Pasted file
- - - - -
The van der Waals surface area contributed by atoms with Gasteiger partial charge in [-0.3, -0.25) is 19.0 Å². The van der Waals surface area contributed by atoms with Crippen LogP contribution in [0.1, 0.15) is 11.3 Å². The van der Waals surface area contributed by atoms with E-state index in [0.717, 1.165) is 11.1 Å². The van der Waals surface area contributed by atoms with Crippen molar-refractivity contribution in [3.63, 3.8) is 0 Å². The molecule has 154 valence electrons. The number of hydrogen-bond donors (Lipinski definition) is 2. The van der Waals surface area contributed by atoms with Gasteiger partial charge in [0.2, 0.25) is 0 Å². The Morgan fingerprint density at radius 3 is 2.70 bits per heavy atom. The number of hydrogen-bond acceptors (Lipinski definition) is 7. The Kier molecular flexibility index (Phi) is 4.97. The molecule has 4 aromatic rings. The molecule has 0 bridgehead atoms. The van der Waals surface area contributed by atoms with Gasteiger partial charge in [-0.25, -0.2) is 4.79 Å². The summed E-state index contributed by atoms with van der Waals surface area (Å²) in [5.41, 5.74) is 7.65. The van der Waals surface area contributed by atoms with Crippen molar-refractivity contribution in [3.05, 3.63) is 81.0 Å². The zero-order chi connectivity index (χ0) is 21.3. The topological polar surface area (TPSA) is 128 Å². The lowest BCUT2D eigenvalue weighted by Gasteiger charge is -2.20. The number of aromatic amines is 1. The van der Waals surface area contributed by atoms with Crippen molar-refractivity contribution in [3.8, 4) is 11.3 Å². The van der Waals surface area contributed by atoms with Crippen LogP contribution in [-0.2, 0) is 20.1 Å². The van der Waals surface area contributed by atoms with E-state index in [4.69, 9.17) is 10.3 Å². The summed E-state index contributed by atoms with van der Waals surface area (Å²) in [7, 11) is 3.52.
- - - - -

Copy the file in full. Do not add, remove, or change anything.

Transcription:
The van der Waals surface area contributed by atoms with Gasteiger partial charge in [-0.3, -0.25) is 19.0 Å². The van der Waals surface area contributed by atoms with Crippen LogP contribution in [0.1, 0.15) is 11.3 Å². The van der Waals surface area contributed by atoms with E-state index in [0.717, 1.165) is 11.1 Å². The van der Waals surface area contributed by atoms with Crippen molar-refractivity contribution in [3.63, 3.8) is 0 Å². The molecule has 154 valence electrons. The number of hydrogen-bond donors (Lipinski definition) is 2. The van der Waals surface area contributed by atoms with Gasteiger partial charge in [0.2, 0.25) is 0 Å². The Morgan fingerprint density at radius 3 is 2.70 bits per heavy atom. The number of hydrogen-bond acceptors (Lipinski definition) is 7. The Kier molecular flexibility index (Phi) is 4.97. The molecule has 4 aromatic rings. The molecule has 0 bridgehead atoms. The van der Waals surface area contributed by atoms with Gasteiger partial charge in [-0.25, -0.2) is 4.79 Å². The summed E-state index contributed by atoms with van der Waals surface area (Å²) in [5.41, 5.74) is 7.65. The van der Waals surface area contributed by atoms with Crippen molar-refractivity contribution in [3.05, 3.63) is 81.0 Å². The zero-order chi connectivity index (χ0) is 21.3. The topological polar surface area (TPSA) is 128 Å². The lowest BCUT2D eigenvalue weighted by Gasteiger charge is -2.20. The number of aromatic amines is 1. The van der Waals surface area contributed by atoms with Crippen molar-refractivity contribution in [3.8, 4) is 11.3 Å². The van der Waals surface area contributed by atoms with Crippen LogP contribution in [-0.2, 0) is 20.1 Å². The van der Waals surface area contributed by atoms with E-state index in [4.69, 9.17) is 10.3 Å². The summed E-state index contributed by atoms with van der Waals surface area (Å²) in [7, 11) is 3.52.